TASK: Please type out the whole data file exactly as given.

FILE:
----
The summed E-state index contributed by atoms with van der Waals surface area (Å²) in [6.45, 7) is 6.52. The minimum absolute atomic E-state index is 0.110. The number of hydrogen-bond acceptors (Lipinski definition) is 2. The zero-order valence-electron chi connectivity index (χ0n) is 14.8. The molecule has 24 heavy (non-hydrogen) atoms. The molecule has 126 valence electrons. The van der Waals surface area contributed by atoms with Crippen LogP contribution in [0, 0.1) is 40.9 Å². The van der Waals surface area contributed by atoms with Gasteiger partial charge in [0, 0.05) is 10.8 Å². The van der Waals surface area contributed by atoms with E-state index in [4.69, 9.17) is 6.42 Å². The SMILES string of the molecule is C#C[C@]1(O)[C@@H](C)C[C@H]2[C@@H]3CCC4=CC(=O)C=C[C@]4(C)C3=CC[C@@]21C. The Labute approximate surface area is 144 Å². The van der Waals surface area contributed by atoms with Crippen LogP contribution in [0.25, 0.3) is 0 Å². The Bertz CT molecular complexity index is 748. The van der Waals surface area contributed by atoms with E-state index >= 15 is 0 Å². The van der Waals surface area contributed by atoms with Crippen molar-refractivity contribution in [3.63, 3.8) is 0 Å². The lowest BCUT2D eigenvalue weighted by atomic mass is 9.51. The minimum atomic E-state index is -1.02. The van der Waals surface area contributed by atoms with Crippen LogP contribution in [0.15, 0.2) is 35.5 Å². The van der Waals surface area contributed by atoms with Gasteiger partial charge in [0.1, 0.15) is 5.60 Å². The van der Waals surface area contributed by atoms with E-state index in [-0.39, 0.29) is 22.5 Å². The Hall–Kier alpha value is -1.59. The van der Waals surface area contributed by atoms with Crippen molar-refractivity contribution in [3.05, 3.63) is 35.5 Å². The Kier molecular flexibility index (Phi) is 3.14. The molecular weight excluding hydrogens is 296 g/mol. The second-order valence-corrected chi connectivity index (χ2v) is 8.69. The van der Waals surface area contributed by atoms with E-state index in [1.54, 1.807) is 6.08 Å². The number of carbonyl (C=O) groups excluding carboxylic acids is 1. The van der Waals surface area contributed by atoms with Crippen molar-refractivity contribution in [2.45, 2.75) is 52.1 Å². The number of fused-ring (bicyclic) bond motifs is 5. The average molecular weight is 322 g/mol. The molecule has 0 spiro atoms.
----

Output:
The summed E-state index contributed by atoms with van der Waals surface area (Å²) in [6.45, 7) is 6.52. The minimum absolute atomic E-state index is 0.110. The number of hydrogen-bond acceptors (Lipinski definition) is 2. The zero-order valence-electron chi connectivity index (χ0n) is 14.8. The molecule has 24 heavy (non-hydrogen) atoms. The molecule has 126 valence electrons. The van der Waals surface area contributed by atoms with Crippen LogP contribution in [0, 0.1) is 40.9 Å². The van der Waals surface area contributed by atoms with Gasteiger partial charge in [0, 0.05) is 10.8 Å². The van der Waals surface area contributed by atoms with E-state index in [4.69, 9.17) is 6.42 Å². The SMILES string of the molecule is C#C[C@]1(O)[C@@H](C)C[C@H]2[C@@H]3CCC4=CC(=O)C=C[C@]4(C)C3=CC[C@@]21C. The Labute approximate surface area is 144 Å². The van der Waals surface area contributed by atoms with Crippen LogP contribution in [0.25, 0.3) is 0 Å². The Bertz CT molecular complexity index is 748. The van der Waals surface area contributed by atoms with E-state index >= 15 is 0 Å². The van der Waals surface area contributed by atoms with Crippen molar-refractivity contribution in [3.63, 3.8) is 0 Å². The lowest BCUT2D eigenvalue weighted by atomic mass is 9.51. The minimum atomic E-state index is -1.02. The van der Waals surface area contributed by atoms with Crippen LogP contribution in [0.15, 0.2) is 35.5 Å². The van der Waals surface area contributed by atoms with Gasteiger partial charge in [0.1, 0.15) is 5.60 Å². The van der Waals surface area contributed by atoms with E-state index in [-0.39, 0.29) is 22.5 Å². The Hall–Kier alpha value is -1.59. The van der Waals surface area contributed by atoms with Crippen molar-refractivity contribution in [3.05, 3.63) is 35.5 Å². The Kier molecular flexibility index (Phi) is 3.14. The molecular weight excluding hydrogens is 296 g/mol. The second-order valence-corrected chi connectivity index (χ2v) is 8.69. The van der Waals surface area contributed by atoms with E-state index in [1.54, 1.807) is 6.08 Å². The number of carbonyl (C=O) groups excluding carboxylic acids is 1. The van der Waals surface area contributed by atoms with Crippen molar-refractivity contribution in [2.45, 2.75) is 52.1 Å². The number of fused-ring (bicyclic) bond motifs is 5. The average molecular weight is 322 g/mol. The molecule has 0 spiro atoms.